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Notion of Electrical Resistance - Ohm's Law :
NOTE :
The goal of electronics is to explain some rules that can help you in certain areas and especially on the operation of computers. We will start on different pages and at the bottom of these, you will see a link called "Next Lessons or Electronic Summary" that will allow you to navigate to guide you and, to follow the lessons in the corresponding order. So, We'll start with Ohm's law and then Joule's law and many more ... Some paragraphs are for beginners.
We also advise you to start the Basic E-Lessons, which aims to understand all the programs starting with Ohm's Law and following the lessons in order. Then test your knowledge so that you can see the accuracy of the lessons you learned earlier. You can choose the lessons of your choice for example digital electronics as well as the corresponding practice, (14 lessons and 14 digital practices). To do well, you must start the first digital theory lesson then the first digital practice lesson, then the second theoretical lesson and the second lesson of practice and so on to take full advantage of the education of this site.
1. - NOTION OF ELECTRIC RESISTANCE
Any electrical current in a conductor is due to an electron movement. During their displacement, these electrons encounter obstacles due to the driver's atoms.
A conductor presents a certain opposition to the passage of the electric current, opposition which is called electrical resistance.
The concept of electrical resistance can extend to any material, even insulators insofar as they oppose the displacement of electrical charges so much resistance that it virtually prevents any current flow.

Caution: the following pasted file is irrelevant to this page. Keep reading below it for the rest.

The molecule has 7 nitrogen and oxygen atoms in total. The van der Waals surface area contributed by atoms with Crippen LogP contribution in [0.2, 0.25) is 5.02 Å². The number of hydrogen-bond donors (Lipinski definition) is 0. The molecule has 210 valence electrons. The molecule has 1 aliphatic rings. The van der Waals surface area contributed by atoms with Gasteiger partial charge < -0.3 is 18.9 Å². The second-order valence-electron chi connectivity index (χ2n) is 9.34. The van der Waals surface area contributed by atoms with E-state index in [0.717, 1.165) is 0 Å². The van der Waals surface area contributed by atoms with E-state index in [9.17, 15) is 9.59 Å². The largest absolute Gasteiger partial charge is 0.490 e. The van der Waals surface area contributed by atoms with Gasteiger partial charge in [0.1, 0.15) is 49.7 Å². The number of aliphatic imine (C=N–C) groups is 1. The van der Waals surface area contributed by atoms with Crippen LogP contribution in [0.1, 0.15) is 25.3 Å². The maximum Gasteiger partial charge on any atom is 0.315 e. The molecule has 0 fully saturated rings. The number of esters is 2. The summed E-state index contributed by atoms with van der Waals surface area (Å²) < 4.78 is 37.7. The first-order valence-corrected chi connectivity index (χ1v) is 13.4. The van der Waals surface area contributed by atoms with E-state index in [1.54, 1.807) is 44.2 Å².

Resistance ranks among the electrical quantities and has its unit.
1. 1. UNIT FOR MEASURING ELECTRIC RESISTANCE
The electrical resistance (symbol R) is measured in Ohm (symbole W).
W is the last letter of the Greek alphabet : Omega. To indicate the value of the resistances, multiples of the Ohm are frequently used such as the kiloohm (symbol kW) which is worth 1000 ohms or the megohm (symbol MW) which is worth 1 million ohms.
Resistance R of an electric driver is defined by three parameters :
its length
its section
its nature
1. 1. 1. - INFLUENCE OF SA LENGTH
It is obvious that the resistance met by the electric charges moving in a driver is all the more large as this driver is long, because the number of the atoms met by the loads on their way is more important.
The resistance of a driver is thus proportional to its length.
1. 1. 2. - INFLUENCE OF SA SECTION
The electric charges are driven all the more easily as the section of the driver is important. To imagine that, one can say that the electric charges have a more important space to move.
The resistance of a driver is thus inversely proportional to its section.
1. 1. 3. - NATURAL INFLUENCE OF SA AND CONCEPT OF RESISTIVITY
Two of the same drivers length and of the same section, but of nature different, i.e. made up from different materials (for example one coppers some, the other out of iron) have different electric resistances.